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The only factors that differentiate one supplier from another are price and marketing practices. And as discussed in the section above, JE gained its market share, at least partly, on the basis of deceiving consumers into signing on the dotted line. Now under scrutinizing eyes, we believe these practices - and, coincidentally, new customer additions - are set to decline while customer churn is set to rise.

JE's Answer to Collapsing Margins: A Debt-Fueled Acquisition Spree of Questionable Businesses

Today, JE is no longer just a retailer of gas and electricity serving 2 million residential and commercial customers. The result of a debt-fueled acquisition binge, the company now bills itself as serving 4.4 million 'residential customer equivalents' through a wide range of energy program contracts, the rental of water heaters, furnaces and air conditions, and the installation of solar panels.

As shown in the table below, hidden between the lines of the promising financial metrics prominently displayed upfront in its FY 2013 Annual Report is a rapid and persistent decline in gross margin per total customer which fell from C$180 in FY 2009, to a new low of C$118 in FY 2013 (35% decline).

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So how exactly did JE's business go from good, to bad, to horrible so quickly? As Just Energy's energy marketing business began to unravel, the company went on an aggressive, debt-fueled acquisition spree to diversify the business and maintain its growth rate. However, the acquisitions that were done likely destroyed value: We believe the company overpaid for low quality assets, burdened itself with debt, and required substantial additional capital to grow. Below is a list of recent acquisitions:



Price / Funding



Universal Energy Group

$250m / stock, assumed debt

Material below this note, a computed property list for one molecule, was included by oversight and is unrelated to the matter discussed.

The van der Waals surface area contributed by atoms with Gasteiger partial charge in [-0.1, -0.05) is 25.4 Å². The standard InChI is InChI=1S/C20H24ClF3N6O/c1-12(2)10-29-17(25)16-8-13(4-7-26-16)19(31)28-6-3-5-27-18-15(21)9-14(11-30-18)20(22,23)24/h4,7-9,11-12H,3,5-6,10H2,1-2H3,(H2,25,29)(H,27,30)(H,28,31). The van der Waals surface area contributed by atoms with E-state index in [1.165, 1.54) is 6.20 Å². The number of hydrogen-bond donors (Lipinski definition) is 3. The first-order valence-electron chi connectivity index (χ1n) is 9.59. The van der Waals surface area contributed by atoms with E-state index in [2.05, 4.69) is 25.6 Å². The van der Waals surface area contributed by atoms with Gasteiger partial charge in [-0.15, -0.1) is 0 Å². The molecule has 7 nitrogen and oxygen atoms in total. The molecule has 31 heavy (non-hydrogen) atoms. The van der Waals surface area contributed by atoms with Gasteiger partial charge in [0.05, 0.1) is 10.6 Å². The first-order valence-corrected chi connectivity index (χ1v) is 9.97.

Provides natural gas and/or electricity to ~ 1.8 million residential customer equivalents in Ontario, Manitoba, Quebec, Alberta, British Columbia, Illinois, Indiana, New York, and Texas. Sells long-term water heater rental programs to Ontario residential customers and operates an ethanol manufacturing facility in Belle Plaine, Saskatchewan


Hudson Energy Services

$330m / convert debt

Privately held energy marketing company operating in New York, New Jersey, Illinois and Texas, primarily focused on the small to mid-size commercial customer market


Fulcrum Energy

$80m+$20m Earnout / cash

Privately held retail electricity provider operating in Texas under the names Tara Energy LLC, Amigo Energy ("Amigo") and Smart Prepaid Electric. Tara and Amigo focus on residential and small to mid-size commercial customers, selling primarily through online, targeted affinity marketing channels

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JE's current Home Services business segment resulted from its 2009 acquisition of Universal Energy. Most Canadian residents rent their water heaters instead of owning them and companies such as Direct Energy, Enercare and Just Energy go door-to-door selling their rental services. In the same vein of the marketing tactics employed for its energy marketing business, this business is marked by deceptive and aggressive selling tactics which have now come under the radars of consumer advocacy groups and regulators (see: here and here).